By Adeniji Kehinde
There was so much blood; Ida has always been one to lose much blood from even the smallest cuts and wounds. I have always been worried about my little daughter; every time she comes back with yet another wound, my heart goes out to her. My mother-in-law says I’m too soft on her; how can I not be? I love my daughter and I want the best for her; Those times things were different. Every girl in our village went through the circumcision; I did, my mother did, her mother too. It is our culture. I just don’t like to think about the fact that my daughters have to go through such a painful ordeal; mine was bearable. There was pain and blood but it went away after some time. Oma, my first daughter didn’t suffer much; she’s a strong one. But Ida’s cries struck every nerve in my body; I couldn’t shut her cries out, neither could I stand the sight. What kind of mother am I to allow this to happen to my little sweet Ida?
Female Genital Mutilation is a tradition experienced by females within the ages 0-15 such as Ida. It is also called Female Genital Cutting or Female Circumcision. Although in the past 30 years, the prevalence of female genital mutilation in some parts of Nigeria has decreased, FGM in Nigeria is still dominant. This practice involves the removal of some or all parts of the external female genitalia, which could also be harming healthy and normal female genital organs for non-medical reasons. Again, FGM interferes with the natural physiology of the female body, posing both immediate and long term health complications such as infections, fertility issues, childbirth complications, loss of sexual pleasure and sometimes death.
This practice occurs usually happens in Africa, Asia, and the Middle East. It is normally carried out by traditional circumcisers using a blade; most of whom have no prior knowledge of human anatomy or medicine. FGM is considered an integral part of the culture and tradition of the communities, where it is practically rooted in gender inequality; attempts to control women’s sexuality and misguided ideas about purity, modesty, and beauty. For fear of social exclusion and a perceived sense of honour, women subject their daughters and granddaughters to circumcision with older women championing the practice despite the graveness of the issue.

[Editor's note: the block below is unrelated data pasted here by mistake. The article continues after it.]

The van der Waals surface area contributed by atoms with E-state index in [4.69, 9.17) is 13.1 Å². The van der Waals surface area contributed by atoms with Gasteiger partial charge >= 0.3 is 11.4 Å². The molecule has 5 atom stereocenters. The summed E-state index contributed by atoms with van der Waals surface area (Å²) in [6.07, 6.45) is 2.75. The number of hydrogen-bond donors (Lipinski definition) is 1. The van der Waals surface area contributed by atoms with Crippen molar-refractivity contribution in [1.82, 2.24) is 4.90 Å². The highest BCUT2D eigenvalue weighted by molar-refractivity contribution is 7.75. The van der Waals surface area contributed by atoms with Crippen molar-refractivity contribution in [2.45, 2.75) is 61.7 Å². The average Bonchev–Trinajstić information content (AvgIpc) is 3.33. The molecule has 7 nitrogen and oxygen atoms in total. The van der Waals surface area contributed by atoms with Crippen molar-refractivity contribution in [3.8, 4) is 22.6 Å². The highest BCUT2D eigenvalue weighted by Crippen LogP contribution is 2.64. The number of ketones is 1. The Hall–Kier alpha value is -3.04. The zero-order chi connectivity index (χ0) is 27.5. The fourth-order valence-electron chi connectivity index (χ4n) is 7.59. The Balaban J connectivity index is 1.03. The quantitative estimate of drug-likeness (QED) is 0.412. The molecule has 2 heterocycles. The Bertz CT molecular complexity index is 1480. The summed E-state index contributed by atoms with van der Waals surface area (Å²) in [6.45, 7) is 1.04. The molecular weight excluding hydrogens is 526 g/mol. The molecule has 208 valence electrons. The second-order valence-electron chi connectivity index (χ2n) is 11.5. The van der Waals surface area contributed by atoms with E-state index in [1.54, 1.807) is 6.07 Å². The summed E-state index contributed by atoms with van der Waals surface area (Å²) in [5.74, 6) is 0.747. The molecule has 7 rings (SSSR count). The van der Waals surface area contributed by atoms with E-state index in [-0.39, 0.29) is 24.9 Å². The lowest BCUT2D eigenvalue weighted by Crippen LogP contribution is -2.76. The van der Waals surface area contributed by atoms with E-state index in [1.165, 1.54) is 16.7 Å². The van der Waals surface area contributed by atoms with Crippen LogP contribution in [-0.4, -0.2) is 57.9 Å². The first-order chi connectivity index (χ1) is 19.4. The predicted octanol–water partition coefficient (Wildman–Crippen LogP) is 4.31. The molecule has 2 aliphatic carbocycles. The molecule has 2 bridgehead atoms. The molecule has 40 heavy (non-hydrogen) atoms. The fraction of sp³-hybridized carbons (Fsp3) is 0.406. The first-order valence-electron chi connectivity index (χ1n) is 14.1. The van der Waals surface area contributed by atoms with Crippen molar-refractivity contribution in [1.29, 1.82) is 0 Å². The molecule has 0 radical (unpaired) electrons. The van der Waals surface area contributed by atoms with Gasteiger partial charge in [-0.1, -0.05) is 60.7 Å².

The types of FGM practiced in Nigeria are:
- Type I, Clitoridectomy – removing the clitoral hood and the least part of the clitoris.
- Type II, Sunna – removing the full clitoris and part of the labia majora.
- Type III, Infibulation – removing the clitoris, labia minora, and labia majora. After which the vaginal opening is stitched up leaving a little hole open for the passage of urine and menstrual fluid.
- Type IV, all other harmful procedures to the female genitalia including prickling, cauterization, scraping, piercing and incising for non-medical reasons.
FGM has no health benefits; it results in a variety of complications that harms women’s physical, sexual and emotional health and wellbeing throughout their lives.
Short-term complications of this practice according to the World Health Organization include,
- Severe pain,
- Genital tissue swelling due to inflammatory response,
- Infections from the use of contaminated instruments,
- Urination problems,
- Impaired wound healing,
- Mental health problem, and sometimes
Long-term health risks of FGM may occur at any time during life and they include
- Infections such as chronic genital infections, urinary tract infections, reproductive tract infections, Human Immuno-Deficiency Virus (HIV), etc.
- Menstrual problems,
- Painful Urination,
- Keloids at the site of cutting,
- Impaired sexual health
- Vaginal problems
- Childbirth complications, and much more.
Although some communities still consider FGM to be normative and of cultural significance, it is a harmful practice from a public health perspective and also a violation of human rights. Empowering women and girls in Nigeria face many challenges due to many practices that are harmful and infringe on our rights as individuals. As women, we should work with each other to educate ourselves and our young minds on issues like this. We can change the narrative; we can rewrite what defines our culture. We owe it to our young ones and even our unborn girls to achieve equity and a balanced world for everyone.